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West Memphis, AR 72301

© 2019 Chicago Auto Pros

  • Michael Wiencek

[GALLERY] A 15-year-old AMG Mercedes, three detailers, and 36 hours.


The whirl of a dyno sends echos through the garage. The whine increases in intensity while the echo of a German-built 5.5 Liter V8 assaults the ears with a hell-raising roar that could drown out most rock concerts. It’s Alex’ Palmeri’s built 2003 Mercedes-Benz E55 AMG, and that dyno run was the subject of one of his recent videos that caught our attention about a month back.

The other thing that had us doing double takes was the car’s Obsidian Black paint finish. To him, he felt that the car’s appearance was top-notch. And, for the most part, we would agree. See, this E55 was unique because it was considered to be a bit of a unicorn to the purist W211 community. From the paint to this particular example’s options list, in which details such as this car’s factory installed “blue” tint were of mentionable importance, it had all the tell-tale features that would make this E55 a “future classic”. But, one thing really made this car a local hit: it is the leading role in a rapidly growing Youtube channel called “Legit Street Cars”.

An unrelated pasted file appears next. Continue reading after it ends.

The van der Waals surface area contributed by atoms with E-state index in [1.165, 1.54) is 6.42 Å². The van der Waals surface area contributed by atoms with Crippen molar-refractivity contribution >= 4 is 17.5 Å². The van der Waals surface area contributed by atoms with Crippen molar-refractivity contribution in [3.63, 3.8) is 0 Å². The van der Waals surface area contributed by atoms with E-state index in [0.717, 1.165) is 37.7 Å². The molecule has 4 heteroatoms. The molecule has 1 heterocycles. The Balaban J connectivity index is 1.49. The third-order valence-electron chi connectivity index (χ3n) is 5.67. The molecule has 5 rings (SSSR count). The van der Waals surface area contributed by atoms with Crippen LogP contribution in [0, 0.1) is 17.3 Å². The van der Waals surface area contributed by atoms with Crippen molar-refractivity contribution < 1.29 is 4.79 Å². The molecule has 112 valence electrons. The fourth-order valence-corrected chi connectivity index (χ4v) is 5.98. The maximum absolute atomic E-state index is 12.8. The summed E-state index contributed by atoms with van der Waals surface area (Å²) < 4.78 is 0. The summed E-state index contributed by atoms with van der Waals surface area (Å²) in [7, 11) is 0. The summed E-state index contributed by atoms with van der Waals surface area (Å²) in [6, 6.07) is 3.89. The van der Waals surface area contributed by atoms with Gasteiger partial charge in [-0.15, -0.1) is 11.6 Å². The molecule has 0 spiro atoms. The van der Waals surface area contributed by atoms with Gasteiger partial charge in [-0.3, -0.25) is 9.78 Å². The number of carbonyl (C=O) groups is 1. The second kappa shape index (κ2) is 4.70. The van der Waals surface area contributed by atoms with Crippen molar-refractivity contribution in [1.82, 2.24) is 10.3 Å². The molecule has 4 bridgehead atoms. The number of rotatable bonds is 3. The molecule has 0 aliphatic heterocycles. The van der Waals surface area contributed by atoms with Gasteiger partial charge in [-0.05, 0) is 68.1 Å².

For the past year, Alex’s E55 has been the subject of several of his experiments, which he has documented on this Youtube channel that had found a hot spot in car culture both local and nationwide. From various modifications to multiple pulls on the quarter mile, this 15-year old, 100,000 mile E55 AMG was also proving how German it was by being almost too stubborn to break down. And that’s the thing with the W211 E55 - it’s considered to be a tank.

Particularly, it’s the legendary m113 V8 engine that has won the hearts of car enthusiasts everywhere. It made its name in the W210 E55 for being known to outlive most of their owners when it came to reliability. And, had rust not gotten the better part of the total produced W210 bodied E55s, we’d be happy to mark it down among the most bulletproof high performance european sedans ever manufactured.